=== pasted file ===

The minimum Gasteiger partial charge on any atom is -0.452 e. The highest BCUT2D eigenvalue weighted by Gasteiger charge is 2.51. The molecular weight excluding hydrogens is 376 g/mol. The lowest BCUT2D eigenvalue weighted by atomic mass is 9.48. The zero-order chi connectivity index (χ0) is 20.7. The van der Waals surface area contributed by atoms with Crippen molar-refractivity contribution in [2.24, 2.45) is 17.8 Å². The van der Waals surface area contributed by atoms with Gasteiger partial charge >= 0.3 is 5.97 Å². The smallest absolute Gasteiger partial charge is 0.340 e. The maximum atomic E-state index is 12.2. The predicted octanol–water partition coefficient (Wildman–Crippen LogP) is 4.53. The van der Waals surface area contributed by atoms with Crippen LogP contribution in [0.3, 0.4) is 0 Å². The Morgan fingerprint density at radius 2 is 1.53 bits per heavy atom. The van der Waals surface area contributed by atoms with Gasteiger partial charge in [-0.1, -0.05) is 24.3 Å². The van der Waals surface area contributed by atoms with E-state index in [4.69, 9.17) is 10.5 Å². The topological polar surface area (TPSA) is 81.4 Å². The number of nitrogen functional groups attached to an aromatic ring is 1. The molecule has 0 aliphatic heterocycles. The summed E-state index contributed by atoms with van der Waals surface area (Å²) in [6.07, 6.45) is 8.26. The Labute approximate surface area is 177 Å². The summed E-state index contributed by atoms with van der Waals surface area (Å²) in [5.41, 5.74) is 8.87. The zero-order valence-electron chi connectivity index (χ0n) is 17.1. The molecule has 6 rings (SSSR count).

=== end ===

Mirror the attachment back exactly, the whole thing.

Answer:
The minimum Gasteiger partial charge on any atom is -0.452 e. The highest BCUT2D eigenvalue weighted by Gasteiger charge is 2.51. The molecular weight excluding hydrogens is 376 g/mol. The lowest BCUT2D eigenvalue weighted by atomic mass is 9.48. The zero-order chi connectivity index (χ0) is 20.7. The van der Waals surface area contributed by atoms with Crippen molar-refractivity contribution in [2.24, 2.45) is 17.8 Å². The van der Waals surface area contributed by atoms with Gasteiger partial charge >= 0.3 is 5.97 Å². The smallest absolute Gasteiger partial charge is 0.340 e. The maximum atomic E-state index is 12.2. The predicted octanol–water partition coefficient (Wildman–Crippen LogP) is 4.53. The van der Waals surface area contributed by atoms with Crippen LogP contribution in [0.3, 0.4) is 0 Å². The Morgan fingerprint density at radius 2 is 1.53 bits per heavy atom. The van der Waals surface area contributed by atoms with Gasteiger partial charge in [-0.1, -0.05) is 24.3 Å². The van der Waals surface area contributed by atoms with E-state index in [4.69, 9.17) is 10.5 Å². The topological polar surface area (TPSA) is 81.4 Å². The number of nitrogen functional groups attached to an aromatic ring is 1. The molecule has 0 aliphatic heterocycles. The summed E-state index contributed by atoms with van der Waals surface area (Å²) in [6.07, 6.45) is 8.26. The Labute approximate surface area is 177 Å². The summed E-state index contributed by atoms with van der Waals surface area (Å²) in [5.41, 5.74) is 8.87. The zero-order valence-electron chi connectivity index (χ0n) is 17.1. The molecule has 6 rings (SSSR count).